The programme for the Centre was extremely ambitious, requiring a building which, within its 93.000 square metres, would accommodate a museum of modern art. a reference library, a centre for industrial design and a centre for acoustic research and music, as well as bookshops, cinemas, restaurants, a children's centre, administrative offices and parking. Behind this programme lay a multitude of other ambitions: to try to recapture for Paris its status, lost since the Second World War. as the centre of the international avant-garde art community: to try to use such regained territory as a springboard in a bid to achieve superiority in other fields, such as fashion, publishing, mass-media and culture In general, areas in which France had fallen behind. Paris had to compete, at the beginning of the 1970s, with other European capitals as the predominant cultural, commercial and banking centre of the European Community. This was the moment to assert its predominance after a long period of economic growth had produced significant capital. Furthermore, the French establishment, after the shock of Spring "68. had to prove that it was not as culturally sclerotic as the young students claimed and that it was the leader of the field in creativity and innovation.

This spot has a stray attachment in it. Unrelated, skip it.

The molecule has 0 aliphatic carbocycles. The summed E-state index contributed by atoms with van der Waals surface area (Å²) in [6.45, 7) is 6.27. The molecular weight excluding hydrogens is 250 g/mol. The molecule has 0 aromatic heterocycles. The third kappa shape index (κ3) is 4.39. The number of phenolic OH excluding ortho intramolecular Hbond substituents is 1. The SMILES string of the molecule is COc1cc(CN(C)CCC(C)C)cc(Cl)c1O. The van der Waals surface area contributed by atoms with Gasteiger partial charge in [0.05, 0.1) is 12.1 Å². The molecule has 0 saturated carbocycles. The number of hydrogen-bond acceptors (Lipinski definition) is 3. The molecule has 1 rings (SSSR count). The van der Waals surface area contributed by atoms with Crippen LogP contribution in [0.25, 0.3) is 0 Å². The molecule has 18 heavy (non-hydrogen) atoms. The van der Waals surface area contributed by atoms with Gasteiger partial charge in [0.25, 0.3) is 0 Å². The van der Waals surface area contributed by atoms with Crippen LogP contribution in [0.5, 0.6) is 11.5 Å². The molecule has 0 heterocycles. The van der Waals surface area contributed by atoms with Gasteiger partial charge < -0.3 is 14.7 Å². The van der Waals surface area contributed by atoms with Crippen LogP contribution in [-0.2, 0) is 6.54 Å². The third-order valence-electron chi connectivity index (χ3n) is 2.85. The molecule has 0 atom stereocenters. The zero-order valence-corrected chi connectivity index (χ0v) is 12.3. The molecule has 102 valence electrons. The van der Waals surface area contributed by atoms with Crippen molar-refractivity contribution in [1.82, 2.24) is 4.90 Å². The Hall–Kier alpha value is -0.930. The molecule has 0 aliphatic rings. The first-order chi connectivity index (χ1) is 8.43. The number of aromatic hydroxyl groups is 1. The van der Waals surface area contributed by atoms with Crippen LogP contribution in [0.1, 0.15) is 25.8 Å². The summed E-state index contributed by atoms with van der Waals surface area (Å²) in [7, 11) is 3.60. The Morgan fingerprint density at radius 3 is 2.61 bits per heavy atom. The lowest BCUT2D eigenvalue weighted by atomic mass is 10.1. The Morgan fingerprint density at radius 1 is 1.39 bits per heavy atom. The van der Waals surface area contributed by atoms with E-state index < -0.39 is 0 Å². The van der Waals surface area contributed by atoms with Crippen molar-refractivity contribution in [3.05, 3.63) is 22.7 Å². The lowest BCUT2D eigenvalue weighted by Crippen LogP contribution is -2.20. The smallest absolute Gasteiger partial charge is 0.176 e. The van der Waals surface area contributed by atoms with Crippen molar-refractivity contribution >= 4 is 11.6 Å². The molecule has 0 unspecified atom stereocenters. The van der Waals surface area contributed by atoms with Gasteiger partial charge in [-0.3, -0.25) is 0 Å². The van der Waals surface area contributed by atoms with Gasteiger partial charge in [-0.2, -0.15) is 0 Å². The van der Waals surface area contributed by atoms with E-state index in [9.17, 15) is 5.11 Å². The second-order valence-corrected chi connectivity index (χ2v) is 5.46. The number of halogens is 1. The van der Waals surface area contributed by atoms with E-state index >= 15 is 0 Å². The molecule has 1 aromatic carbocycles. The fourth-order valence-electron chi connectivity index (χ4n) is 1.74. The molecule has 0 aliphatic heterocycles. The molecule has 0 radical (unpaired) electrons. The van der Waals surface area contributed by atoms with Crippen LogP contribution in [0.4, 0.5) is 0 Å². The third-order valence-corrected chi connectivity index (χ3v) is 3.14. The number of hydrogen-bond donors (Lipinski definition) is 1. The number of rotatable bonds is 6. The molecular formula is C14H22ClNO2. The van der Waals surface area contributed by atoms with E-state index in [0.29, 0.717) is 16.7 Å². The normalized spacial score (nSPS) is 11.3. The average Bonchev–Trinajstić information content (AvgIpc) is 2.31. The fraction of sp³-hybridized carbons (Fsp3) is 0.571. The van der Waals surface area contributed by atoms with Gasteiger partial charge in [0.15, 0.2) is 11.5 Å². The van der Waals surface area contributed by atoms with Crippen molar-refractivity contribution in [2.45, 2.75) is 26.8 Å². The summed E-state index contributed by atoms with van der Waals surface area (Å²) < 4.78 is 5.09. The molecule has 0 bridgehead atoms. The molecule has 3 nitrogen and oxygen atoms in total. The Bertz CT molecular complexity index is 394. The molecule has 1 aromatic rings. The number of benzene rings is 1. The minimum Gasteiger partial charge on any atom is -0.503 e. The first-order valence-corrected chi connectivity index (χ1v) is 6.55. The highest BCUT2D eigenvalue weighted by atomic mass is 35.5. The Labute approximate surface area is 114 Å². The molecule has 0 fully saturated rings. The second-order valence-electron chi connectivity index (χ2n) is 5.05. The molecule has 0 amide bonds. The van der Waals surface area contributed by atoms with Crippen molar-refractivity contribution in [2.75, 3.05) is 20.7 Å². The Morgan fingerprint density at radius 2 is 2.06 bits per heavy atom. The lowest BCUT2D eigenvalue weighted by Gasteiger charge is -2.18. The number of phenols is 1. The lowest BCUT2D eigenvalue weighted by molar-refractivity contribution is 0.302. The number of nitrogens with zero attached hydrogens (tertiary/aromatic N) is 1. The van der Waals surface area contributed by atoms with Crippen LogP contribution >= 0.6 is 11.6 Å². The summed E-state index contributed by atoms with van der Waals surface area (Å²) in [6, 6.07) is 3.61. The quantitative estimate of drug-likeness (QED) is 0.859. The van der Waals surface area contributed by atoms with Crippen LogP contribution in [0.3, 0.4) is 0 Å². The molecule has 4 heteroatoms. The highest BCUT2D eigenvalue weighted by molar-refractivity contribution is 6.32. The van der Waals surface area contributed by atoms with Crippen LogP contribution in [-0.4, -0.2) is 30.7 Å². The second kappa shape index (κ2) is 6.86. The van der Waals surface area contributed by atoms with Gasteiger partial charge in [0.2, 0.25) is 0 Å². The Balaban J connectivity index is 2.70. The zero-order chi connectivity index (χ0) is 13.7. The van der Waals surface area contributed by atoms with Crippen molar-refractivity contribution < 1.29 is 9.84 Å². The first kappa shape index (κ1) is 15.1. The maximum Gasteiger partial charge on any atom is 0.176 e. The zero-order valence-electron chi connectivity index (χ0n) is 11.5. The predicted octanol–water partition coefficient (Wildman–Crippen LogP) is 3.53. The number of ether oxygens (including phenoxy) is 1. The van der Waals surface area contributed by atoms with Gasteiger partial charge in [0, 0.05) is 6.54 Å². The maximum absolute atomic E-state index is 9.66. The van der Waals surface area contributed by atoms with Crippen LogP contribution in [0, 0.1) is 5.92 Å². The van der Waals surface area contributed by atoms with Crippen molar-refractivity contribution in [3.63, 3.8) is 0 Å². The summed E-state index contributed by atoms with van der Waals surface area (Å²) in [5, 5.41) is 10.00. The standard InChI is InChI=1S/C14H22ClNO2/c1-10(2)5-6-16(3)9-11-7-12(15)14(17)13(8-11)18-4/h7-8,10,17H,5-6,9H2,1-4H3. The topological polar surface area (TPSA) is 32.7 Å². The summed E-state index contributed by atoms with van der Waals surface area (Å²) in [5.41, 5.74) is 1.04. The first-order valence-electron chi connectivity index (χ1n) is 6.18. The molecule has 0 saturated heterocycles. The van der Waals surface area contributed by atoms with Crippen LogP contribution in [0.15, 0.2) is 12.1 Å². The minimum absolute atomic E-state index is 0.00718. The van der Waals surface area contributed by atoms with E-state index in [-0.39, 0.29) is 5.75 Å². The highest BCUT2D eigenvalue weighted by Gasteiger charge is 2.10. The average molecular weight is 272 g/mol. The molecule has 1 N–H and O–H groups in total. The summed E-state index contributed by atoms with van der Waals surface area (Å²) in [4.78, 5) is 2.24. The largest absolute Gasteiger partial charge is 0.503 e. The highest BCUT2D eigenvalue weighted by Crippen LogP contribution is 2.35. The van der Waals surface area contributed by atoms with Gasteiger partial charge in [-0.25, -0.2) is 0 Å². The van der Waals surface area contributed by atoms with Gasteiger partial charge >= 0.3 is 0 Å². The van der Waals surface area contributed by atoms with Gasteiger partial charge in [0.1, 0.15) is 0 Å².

There was also a need to revitalize prime areas of real estate in decline, such as Le Marais. where the Centre was finally located. Implanting such a major magnet project into

(Opposite) Section (Below) Front facade

this area was seen as a good way of activating it. The Centre, with the Concorde and the new business centre of La DĂ©fense, was meant to proclaim the new French self-confidence. No wonder it was Robert Bordaz, the man who had negotiated the French withdrawal from Vietnam and ex-director of the French radio and television systems, who was appointed administrator of the project, directly accountable to President Pompidou and in charge of a staff of about 150.